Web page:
EU pushes ahead with migrant outsourcing plans

Leaders focus on how to stop people arriving in bloc

Illegal migrants of South Asian origin rescued by Tunisia's national guard during an attempted crossing of the Mediterranean by boat rest at the port of el-Ketef in Ben Guerdane in southern Tunisia near the border with Libya on June 24, 2021. Tunisia and Libya are key departure points for migrants attempting the dangerous crossing from the North African coast to Europe, particularly Italy. / AFP / FATHI NASRI
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EU leaders on Thursday agreed to solve the bloc’s migration policy challenges by spending billions of euros to improve co-operation from countries people leave or cross on their way to Europe.

Without agreement on who should take responsibility for migrants when they arrive and whether other members of the 27-nation EU should be obliged to help, the leaders focused on how to stop people arriving in the first place.

At their summit in Brussels, they said that “mutually beneficial partnerships and co-operation with countries of origin and transit will be intensified".

No countries were named but the focus is on northern Africa, from which many migrants set out on dangerous voyages across the Mediterranean to seek a better life or sanctuary in Europe.

“The approach will be pragmatic, flexible and tailor-made", and make use of all available “instruments and incentives” to persuade the countries to co-operate, the leaders said.

Their summit statement was prepared earlier by envoys and was subject to almost no discussion on Thursday.

In it, they invited the EU’s executive branch, the European Commission, “to make the best possible use of at least 10 per cent of the NDICI financial envelope, as well as funding under other relevant instruments, for actions related to migration".

The Neighbourhood, Development and International Co-operation Instrument has a budget of €79.5 billion ($95bn) from 2021 to 2027.

This means almost €8bn could be made available for migration purposes.

The money could be used to tackle the root causes that drive people to leave, support refugees and displaced people, build capacity to help countries better manage migration, crack down on human smuggling and boost border controls.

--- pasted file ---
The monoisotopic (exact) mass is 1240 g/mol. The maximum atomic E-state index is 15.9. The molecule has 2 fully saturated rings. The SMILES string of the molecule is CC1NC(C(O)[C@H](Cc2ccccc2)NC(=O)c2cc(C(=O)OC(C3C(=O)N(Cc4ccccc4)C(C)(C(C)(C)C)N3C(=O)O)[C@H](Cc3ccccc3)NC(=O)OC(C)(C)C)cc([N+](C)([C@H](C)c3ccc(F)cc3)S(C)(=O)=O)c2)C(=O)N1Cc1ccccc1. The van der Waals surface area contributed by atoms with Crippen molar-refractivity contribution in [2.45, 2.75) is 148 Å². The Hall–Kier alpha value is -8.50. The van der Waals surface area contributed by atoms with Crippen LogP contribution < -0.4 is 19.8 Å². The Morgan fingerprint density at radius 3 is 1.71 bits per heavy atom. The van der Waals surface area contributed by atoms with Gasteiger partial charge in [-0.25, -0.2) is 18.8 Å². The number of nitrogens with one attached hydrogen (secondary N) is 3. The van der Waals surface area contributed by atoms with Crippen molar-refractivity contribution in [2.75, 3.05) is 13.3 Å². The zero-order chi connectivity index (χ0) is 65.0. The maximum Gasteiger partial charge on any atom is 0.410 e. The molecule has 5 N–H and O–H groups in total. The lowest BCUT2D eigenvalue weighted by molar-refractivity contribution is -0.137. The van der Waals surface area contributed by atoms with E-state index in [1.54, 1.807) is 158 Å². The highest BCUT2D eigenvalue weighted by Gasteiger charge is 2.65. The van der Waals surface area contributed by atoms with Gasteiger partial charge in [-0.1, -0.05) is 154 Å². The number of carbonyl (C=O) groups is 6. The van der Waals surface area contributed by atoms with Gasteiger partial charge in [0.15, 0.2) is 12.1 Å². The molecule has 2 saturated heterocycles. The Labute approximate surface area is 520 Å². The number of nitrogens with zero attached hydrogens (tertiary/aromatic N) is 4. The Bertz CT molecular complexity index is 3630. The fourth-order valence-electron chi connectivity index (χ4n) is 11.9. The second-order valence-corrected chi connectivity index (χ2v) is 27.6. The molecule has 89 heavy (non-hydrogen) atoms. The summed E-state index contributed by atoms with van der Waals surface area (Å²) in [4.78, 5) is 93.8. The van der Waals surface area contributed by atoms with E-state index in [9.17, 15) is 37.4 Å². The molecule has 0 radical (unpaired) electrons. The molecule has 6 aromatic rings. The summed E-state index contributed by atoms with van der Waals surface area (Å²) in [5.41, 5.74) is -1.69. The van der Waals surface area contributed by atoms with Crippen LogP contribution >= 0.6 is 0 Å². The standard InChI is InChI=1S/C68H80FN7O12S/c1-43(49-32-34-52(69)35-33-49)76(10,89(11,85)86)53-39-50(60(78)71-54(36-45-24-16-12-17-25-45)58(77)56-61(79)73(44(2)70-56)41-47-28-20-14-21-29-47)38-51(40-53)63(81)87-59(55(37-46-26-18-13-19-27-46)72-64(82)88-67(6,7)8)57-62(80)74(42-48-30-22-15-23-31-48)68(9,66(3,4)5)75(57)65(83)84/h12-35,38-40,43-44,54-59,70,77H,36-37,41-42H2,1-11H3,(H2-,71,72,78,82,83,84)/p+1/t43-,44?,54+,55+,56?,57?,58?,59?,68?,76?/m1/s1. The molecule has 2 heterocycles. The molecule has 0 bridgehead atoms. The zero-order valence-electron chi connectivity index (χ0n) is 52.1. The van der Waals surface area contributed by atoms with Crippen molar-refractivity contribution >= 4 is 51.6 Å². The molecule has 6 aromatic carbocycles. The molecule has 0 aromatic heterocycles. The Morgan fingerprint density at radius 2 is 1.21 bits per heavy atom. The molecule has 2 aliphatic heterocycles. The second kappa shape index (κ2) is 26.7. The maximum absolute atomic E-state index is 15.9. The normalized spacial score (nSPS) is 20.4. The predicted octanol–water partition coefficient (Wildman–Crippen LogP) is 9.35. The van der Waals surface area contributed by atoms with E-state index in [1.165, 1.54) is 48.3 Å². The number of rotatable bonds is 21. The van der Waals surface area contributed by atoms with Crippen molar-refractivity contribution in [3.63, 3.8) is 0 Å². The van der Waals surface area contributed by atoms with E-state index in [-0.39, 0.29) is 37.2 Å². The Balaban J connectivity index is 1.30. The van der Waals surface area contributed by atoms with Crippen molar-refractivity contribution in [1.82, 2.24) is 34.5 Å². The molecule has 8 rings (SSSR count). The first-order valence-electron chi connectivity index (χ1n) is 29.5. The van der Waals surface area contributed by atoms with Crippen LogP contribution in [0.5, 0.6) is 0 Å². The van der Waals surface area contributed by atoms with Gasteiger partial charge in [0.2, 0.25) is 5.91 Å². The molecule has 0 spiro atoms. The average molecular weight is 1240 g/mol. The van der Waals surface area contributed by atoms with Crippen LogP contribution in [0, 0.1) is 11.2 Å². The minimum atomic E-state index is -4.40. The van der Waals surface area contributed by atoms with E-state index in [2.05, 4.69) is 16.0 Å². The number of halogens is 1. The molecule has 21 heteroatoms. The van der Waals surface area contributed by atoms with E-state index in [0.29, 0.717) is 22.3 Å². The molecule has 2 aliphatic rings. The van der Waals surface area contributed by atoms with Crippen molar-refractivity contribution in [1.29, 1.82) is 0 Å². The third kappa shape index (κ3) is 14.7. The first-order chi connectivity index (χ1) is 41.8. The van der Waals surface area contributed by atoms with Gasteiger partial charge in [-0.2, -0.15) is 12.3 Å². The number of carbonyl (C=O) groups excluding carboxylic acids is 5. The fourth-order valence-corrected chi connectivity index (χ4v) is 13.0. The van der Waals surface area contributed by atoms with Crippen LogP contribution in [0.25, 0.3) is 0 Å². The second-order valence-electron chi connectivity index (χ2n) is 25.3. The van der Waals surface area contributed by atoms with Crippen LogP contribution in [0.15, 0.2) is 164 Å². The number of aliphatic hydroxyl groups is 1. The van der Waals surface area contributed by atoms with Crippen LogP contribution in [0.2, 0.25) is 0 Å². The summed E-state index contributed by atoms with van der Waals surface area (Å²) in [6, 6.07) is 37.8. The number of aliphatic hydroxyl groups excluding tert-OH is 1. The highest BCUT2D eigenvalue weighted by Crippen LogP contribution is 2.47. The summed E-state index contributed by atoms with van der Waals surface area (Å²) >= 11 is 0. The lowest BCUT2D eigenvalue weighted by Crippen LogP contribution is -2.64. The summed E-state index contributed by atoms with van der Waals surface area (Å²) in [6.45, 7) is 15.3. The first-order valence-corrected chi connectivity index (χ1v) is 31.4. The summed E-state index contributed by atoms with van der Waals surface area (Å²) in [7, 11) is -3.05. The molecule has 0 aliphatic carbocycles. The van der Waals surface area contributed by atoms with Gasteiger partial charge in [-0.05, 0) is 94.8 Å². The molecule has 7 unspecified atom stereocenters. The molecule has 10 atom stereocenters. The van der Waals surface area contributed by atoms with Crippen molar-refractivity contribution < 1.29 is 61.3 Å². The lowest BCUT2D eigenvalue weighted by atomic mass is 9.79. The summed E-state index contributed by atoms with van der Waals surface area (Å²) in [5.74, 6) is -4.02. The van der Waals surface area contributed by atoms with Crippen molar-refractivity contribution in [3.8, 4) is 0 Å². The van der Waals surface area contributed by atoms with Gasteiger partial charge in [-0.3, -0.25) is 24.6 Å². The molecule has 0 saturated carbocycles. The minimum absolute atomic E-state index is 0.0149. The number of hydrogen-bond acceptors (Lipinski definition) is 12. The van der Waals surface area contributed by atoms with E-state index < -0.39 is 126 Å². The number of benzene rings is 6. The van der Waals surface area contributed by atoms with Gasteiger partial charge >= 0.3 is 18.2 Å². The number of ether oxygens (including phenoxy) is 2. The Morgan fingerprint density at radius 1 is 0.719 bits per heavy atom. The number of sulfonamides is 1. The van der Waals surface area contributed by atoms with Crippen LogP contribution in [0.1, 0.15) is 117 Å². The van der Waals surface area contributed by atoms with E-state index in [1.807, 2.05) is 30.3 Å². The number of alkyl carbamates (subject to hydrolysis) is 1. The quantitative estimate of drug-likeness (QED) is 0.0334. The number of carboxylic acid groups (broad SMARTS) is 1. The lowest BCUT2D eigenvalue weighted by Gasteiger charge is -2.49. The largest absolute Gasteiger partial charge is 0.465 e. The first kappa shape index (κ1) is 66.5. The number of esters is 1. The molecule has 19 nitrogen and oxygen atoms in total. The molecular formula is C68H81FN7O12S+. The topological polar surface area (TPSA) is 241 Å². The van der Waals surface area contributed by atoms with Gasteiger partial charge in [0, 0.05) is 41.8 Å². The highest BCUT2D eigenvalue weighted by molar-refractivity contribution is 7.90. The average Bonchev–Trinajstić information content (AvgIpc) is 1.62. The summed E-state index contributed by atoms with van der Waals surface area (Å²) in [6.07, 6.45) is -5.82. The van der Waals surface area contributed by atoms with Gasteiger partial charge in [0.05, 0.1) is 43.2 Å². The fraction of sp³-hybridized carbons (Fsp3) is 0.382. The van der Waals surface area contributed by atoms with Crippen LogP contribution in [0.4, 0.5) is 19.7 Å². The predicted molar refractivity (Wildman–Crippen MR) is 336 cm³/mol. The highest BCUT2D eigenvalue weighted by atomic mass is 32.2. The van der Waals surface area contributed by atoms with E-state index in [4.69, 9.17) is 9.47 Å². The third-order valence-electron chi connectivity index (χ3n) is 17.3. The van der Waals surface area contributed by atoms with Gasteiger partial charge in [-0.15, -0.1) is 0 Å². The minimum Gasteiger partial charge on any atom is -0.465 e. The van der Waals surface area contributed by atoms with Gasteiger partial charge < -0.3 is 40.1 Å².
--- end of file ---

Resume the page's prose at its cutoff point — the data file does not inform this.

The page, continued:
The arrival of well over a million migrants in 2015, many fleeing conflict in Syria and Iraq, overwhelmed reception centres in Greece and Italy.

It sparked perhaps the EU’s biggest political crisis, and disputes over responsibility and solidarity continue.

The commission unveiled a vast reform of Europe’s inadequate asylum system in September last year.

EU member countries have endorsed parts of the package but they are unable to resolve the issues at the heart of their standoff.

Migrant arrivals dropped to a relative trickle after the EU sealed a deal in 2015 to convince Turkey to stop people from leaving its shores for the Greek islands, and member countries are trying to replicate that model in North Africa.

The leaders said that despite the significant drop in unauthorised migrant entries, “developments on some routes give rise to serious concern and require continued vigilance and urgent action".

The EU’s border and coastguard agency, Frontex, said on Tuesday that 47,100 “illegal border crossings” were made into Europe in the first five months of this year.

That was an increase of 47 per cent for the same period last year, when arrival numbers were significantly down because of the coronavirus pandemic.

Frontex said that many of the people crossing the central Mediterranean were Tunisians or from Bangladesh.

Algerians and Moroccans made up most of the people arriving by the western Mediterranean route.

Raphael Shilhav, a migration expert at the charity Oxfam, said the leaders should have used their summit “to discuss creating fair and efficient asylum processes, improve the shameful conditions in EU reception centres and end the violent pushbacks”.

Pushbacks are illegal expulsions of migrants from a country before they can seek asylum there.

“EU leaders must not turn the issue of human rights into political bickering and must instead focus on helping people seek safety,” Mr Shilhav said.